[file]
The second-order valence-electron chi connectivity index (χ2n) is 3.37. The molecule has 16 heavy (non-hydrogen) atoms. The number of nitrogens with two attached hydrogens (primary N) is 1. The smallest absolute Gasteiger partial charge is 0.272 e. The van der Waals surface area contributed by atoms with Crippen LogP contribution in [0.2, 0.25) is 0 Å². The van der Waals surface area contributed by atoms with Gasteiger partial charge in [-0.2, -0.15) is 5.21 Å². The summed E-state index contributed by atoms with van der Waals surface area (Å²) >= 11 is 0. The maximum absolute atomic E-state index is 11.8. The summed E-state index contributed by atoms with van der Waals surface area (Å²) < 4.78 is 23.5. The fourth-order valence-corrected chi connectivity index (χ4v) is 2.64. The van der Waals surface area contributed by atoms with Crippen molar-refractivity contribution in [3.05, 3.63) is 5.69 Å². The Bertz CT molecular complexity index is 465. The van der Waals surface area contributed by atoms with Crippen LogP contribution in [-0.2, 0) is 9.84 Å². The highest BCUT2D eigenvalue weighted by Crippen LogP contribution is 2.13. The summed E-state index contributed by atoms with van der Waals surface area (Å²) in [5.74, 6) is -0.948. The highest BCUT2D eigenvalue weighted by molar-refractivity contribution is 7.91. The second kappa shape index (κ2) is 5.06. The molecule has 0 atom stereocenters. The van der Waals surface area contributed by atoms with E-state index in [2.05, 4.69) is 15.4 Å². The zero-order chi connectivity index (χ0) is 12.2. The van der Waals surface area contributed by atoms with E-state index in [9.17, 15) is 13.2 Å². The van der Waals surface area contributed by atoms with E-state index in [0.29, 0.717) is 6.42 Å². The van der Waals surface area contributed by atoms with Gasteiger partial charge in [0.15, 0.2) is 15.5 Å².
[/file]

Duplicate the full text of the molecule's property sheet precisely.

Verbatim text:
The second-order valence-electron chi connectivity index (χ2n) is 3.37. The molecule has 16 heavy (non-hydrogen) atoms. The number of nitrogens with two attached hydrogens (primary N) is 1. The smallest absolute Gasteiger partial charge is 0.272 e. The van der Waals surface area contributed by atoms with Crippen LogP contribution in [0.2, 0.25) is 0 Å². The van der Waals surface area contributed by atoms with Gasteiger partial charge in [-0.2, -0.15) is 5.21 Å². The summed E-state index contributed by atoms with van der Waals surface area (Å²) >= 11 is 0. The maximum absolute atomic E-state index is 11.8. The summed E-state index contributed by atoms with van der Waals surface area (Å²) < 4.78 is 23.5. The fourth-order valence-corrected chi connectivity index (χ4v) is 2.64. The van der Waals surface area contributed by atoms with Crippen molar-refractivity contribution in [3.05, 3.63) is 5.69 Å². The Bertz CT molecular complexity index is 465. The van der Waals surface area contributed by atoms with Crippen LogP contribution in [-0.2, 0) is 9.84 Å². The highest BCUT2D eigenvalue weighted by Crippen LogP contribution is 2.13. The summed E-state index contributed by atoms with van der Waals surface area (Å²) in [5.74, 6) is -0.948. The highest BCUT2D eigenvalue weighted by molar-refractivity contribution is 7.91. The second kappa shape index (κ2) is 5.06. The molecule has 0 atom stereocenters. The van der Waals surface area contributed by atoms with E-state index in [2.05, 4.69) is 15.4 Å². The zero-order chi connectivity index (χ0) is 12.2. The van der Waals surface area contributed by atoms with E-state index in [9.17, 15) is 13.2 Å². The van der Waals surface area contributed by atoms with E-state index in [0.29, 0.717) is 6.42 Å². The van der Waals surface area contributed by atoms with Gasteiger partial charge in [0.15, 0.2) is 15.5 Å².